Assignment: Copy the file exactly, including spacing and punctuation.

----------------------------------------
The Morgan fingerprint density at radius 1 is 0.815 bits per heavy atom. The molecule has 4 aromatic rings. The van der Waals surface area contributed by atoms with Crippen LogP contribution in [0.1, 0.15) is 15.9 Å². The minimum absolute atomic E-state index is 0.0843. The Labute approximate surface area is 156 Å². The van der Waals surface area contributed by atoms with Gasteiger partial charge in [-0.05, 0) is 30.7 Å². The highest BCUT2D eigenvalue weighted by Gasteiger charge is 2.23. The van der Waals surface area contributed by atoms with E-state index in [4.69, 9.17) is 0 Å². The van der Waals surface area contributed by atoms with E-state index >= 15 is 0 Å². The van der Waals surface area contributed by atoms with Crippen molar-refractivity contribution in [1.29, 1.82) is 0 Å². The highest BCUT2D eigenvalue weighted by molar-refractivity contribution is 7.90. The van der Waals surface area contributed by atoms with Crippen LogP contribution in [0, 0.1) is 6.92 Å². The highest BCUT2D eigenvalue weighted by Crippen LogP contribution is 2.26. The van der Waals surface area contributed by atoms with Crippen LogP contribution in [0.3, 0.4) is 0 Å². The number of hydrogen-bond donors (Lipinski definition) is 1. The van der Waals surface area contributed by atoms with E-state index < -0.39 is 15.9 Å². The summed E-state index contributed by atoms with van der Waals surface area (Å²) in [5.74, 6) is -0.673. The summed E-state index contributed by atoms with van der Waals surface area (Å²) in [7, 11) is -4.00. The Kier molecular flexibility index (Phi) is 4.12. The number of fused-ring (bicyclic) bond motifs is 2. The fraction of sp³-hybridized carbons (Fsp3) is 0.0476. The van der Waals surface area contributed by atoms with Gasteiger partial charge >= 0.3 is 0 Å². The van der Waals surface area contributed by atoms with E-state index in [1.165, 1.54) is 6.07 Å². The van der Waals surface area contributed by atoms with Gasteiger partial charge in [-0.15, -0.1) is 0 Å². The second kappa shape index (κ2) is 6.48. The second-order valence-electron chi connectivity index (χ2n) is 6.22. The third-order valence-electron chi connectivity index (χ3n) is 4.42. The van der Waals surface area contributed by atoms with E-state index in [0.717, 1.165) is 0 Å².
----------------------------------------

The Morgan fingerprint density at radius 1 is 0.815 bits per heavy atom. The molecule has 4 aromatic rings. The van der Waals surface area contributed by atoms with Crippen LogP contribution in [0.1, 0.15) is 15.9 Å². The minimum absolute atomic E-state index is 0.0843. The Labute approximate surface area is 156 Å². The van der Waals surface area contributed by atoms with Gasteiger partial charge in [-0.05, 0) is 30.7 Å². The highest BCUT2D eigenvalue weighted by Gasteiger charge is 2.23. The van der Waals surface area contributed by atoms with E-state index in [4.69, 9.17) is 0 Å². The van der Waals surface area contributed by atoms with E-state index >= 15 is 0 Å². The van der Waals surface area contributed by atoms with Crippen molar-refractivity contribution in [1.29, 1.82) is 0 Å². The highest BCUT2D eigenvalue weighted by molar-refractivity contribution is 7.90. The van der Waals surface area contributed by atoms with Crippen LogP contribution in [0, 0.1) is 6.92 Å². The highest BCUT2D eigenvalue weighted by Crippen LogP contribution is 2.26. The van der Waals surface area contributed by atoms with Crippen LogP contribution in [0.3, 0.4) is 0 Å². The number of hydrogen-bond donors (Lipinski definition) is 1. The van der Waals surface area contributed by atoms with E-state index < -0.39 is 15.9 Å². The summed E-state index contributed by atoms with van der Waals surface area (Å²) in [5.74, 6) is -0.673. The summed E-state index contributed by atoms with van der Waals surface area (Å²) in [7, 11) is -4.00. The Kier molecular flexibility index (Phi) is 4.12. The number of fused-ring (bicyclic) bond motifs is 2. The fraction of sp³-hybridized carbons (Fsp3) is 0.0476. The van der Waals surface area contributed by atoms with Gasteiger partial charge >= 0.3 is 0 Å². The van der Waals surface area contributed by atoms with E-state index in [1.165, 1.54) is 6.07 Å². The van der Waals surface area contributed by atoms with Gasteiger partial charge in [-0.15, -0.1) is 0 Å². The second kappa shape index (κ2) is 6.48. The second-order valence-electron chi connectivity index (χ2n) is 6.22. The third-order valence-electron chi connectivity index (χ3n) is 4.42. The van der Waals surface area contributed by atoms with E-state index in [0.717, 1.165) is 0 Å².